When to Use a Capital Letter at the Start of a Sentence
(Including after Colons and in Quotations)


 
Use a capital letter at the start of a sentence. (This includes sentences within quotation marks.)

The words following a colon do not usually start with a capital letter, unless the introduction is short and the words after the colon are the main idea and a complete sentence.
 

A Capital Letter to Start a Sentence

Start every new sentence with a capital letter. This seems like a fairly simply ruling, but there are some quirks.

Capital Letters after Colons, Dashes, or Semicolons

When a sentence is divided by a dash, a semicolon, or a colon, you will often have two "sentences" either side of it. In fact, these are not two sentences but two independent clauses. Only the first one (i.e., the one that starts the sentence) gets a capital letter. For example:

  • In this world there are only two tragedies: one is not getting what one wants, and the other is getting it. (Oscar Wilde)
  • (Note: No capital letter on one.)
However, with a colon, if the introduction is short and the words which follow the colon are the main idea and a standalone sentence, then it is possible to use a capital letter for style purposes. For example:

  • Our motto: Live every day to the fullest – in moderation. (Lindsay Lohan)
There is a lot of leniency on this. If you feel a capital letter is right, use it. If you think it looks awkward, go for a lowercase letter.

Of course, if the first word should have a capital letter in its own right (e.g., it's a proper noun (e.g., London, George Harrison, Wal-Mart) or an abbreviation (e.g., CNN, BBC, Nato)), then obviously it keeps its capital letter.

Capital Letters within Quotation Marks

If your sentence contains a quotation which is a standalone sentence, start the quotation with a capital letter. For example:

  • At 4 o'clock, he stood up and said: "You can all leave if you wish."
  • (In this example, the quote is a standalone sentence. Therefore, it gets a capital letter.)

  • He was considered "the sexiest man ever to come out of Barnsley."
  • (Here, the quote is a not a standalone sentence.)
There is another consideration. If the original version of "the sexiest man ever to come out of Barnsley" started with a capital letter, then a capital T could have been used in the last example above. There is a lot of leniency on the use of capital letters for quotations embedded in sentences. You are safe to let your desired flow of text and how your sentence looks determine whether to use a capital or lowercase letter.
 
BEWARE THE RUN-ON ERROR

Once you have expressed a complete idea, you must put a full stop and end the sentence. Do not insert a comma and continue writing. This is a very common mistake. For example:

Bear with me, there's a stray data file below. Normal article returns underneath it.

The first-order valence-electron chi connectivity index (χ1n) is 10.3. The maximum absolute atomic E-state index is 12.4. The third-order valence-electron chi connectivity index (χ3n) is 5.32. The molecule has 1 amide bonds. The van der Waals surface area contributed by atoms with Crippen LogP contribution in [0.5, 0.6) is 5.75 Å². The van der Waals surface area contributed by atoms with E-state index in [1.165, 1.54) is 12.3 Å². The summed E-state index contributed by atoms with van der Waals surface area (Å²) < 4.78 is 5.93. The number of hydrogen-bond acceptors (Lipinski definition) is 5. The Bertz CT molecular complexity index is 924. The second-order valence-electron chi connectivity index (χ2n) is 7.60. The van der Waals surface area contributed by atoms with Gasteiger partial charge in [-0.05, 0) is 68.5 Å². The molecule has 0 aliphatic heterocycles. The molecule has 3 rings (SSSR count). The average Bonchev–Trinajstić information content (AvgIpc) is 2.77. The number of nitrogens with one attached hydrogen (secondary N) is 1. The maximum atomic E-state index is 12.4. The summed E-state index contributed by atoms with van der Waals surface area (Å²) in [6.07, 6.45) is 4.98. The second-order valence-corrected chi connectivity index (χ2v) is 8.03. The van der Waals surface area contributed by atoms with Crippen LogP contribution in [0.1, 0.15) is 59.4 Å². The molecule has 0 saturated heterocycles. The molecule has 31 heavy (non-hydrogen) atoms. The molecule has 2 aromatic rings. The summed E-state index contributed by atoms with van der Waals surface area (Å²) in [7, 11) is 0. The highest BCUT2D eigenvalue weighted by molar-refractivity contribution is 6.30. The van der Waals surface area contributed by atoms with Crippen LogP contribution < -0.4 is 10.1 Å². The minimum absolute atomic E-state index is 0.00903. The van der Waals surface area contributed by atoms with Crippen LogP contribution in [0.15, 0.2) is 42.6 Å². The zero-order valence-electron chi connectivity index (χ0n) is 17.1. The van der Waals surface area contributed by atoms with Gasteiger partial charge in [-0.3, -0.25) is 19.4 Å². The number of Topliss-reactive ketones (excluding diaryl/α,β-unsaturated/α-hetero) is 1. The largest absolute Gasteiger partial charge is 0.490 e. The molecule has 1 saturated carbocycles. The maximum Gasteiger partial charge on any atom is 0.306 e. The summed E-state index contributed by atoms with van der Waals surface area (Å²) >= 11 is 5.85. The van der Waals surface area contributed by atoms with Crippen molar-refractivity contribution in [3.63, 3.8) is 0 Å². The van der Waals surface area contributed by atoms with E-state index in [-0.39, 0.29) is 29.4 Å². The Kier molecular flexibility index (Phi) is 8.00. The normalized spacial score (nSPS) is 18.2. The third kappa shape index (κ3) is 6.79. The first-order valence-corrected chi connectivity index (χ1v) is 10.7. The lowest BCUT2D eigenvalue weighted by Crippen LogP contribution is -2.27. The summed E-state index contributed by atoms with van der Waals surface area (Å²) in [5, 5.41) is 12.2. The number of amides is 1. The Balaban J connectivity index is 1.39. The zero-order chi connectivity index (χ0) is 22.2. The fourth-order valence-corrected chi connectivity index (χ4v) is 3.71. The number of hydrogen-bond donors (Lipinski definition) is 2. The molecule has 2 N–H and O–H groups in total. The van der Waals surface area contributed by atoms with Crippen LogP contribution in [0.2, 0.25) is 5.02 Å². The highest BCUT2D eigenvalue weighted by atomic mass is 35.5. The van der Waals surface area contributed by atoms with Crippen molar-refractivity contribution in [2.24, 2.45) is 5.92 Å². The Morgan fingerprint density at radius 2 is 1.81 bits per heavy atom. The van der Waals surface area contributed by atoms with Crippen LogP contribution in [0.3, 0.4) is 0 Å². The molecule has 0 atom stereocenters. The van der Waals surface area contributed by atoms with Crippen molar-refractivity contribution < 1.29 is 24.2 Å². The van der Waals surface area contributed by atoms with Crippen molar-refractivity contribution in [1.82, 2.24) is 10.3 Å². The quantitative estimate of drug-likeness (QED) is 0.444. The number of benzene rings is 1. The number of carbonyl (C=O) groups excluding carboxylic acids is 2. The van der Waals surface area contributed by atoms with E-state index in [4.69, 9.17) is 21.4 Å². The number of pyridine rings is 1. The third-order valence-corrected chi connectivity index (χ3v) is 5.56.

• John sprang to his feet and ran to the shop, he needed to buy more beer before the second half started.

  • The Loch Ness Monster was spotted 8 times in the '60s, I camped there for a year and did not see a thing.
This is common mistake. It is called a run-on error, a comma fault, or a run-on sentence.

Read more about run-on errors.

YOU CAN EXTEND A SENTENCE...JUST NOT WITH A COMMA

Occasionally, it may be appropriate to use a colon, a dash, or a semicolon to extend a sentence. For example:

  • John sprang to his feet and ran to the shop; he needed to buy more beer before the second half started.
Read more about extending a sentence with a colon, a dash, or a semicolon.
 
 
 
START A NEW SENTENCE WITH HOWEVER

The word however (usually written However,) nearly always starts a new sentence. It is a common mistake to merge sentences using a comma and however. For example:

  • I am leaving on Tuesday, however, I will be back on Wednesday to collect my wages.
  • I am leaving on Tuesday. However, I will be back on Wednesday to collect my wages.
  • Do not feed the fish in this tank, however, you may feed the animals in the petting zoo.
  • The centre forward is very fast. However, he can only kick the ball with his left foot.
Occasionally, it may be appropriate to use a semicolon before however.

Read more about using a semicolon before however.

OF COURSE, HOWEVER DOES NOT ALWAYS START A SENTENCE

Be aware that the word however does not always start a new sentence. For example:

  • John has confirmed that he can attend the meeting on Saturday. Simon, however, is out of the country until Monday.
  • (In this example, the word however is a parenthesis.)
Read more about using commas, dashes, and parentheses (brackets) with a parenthesis.
 

See also:

Capital letters in advertisements
Capital letters and the points of the compass
Using capital letters with proper and common nouns
Capital letters with the four seasons
What is title case?
Test on using capital letters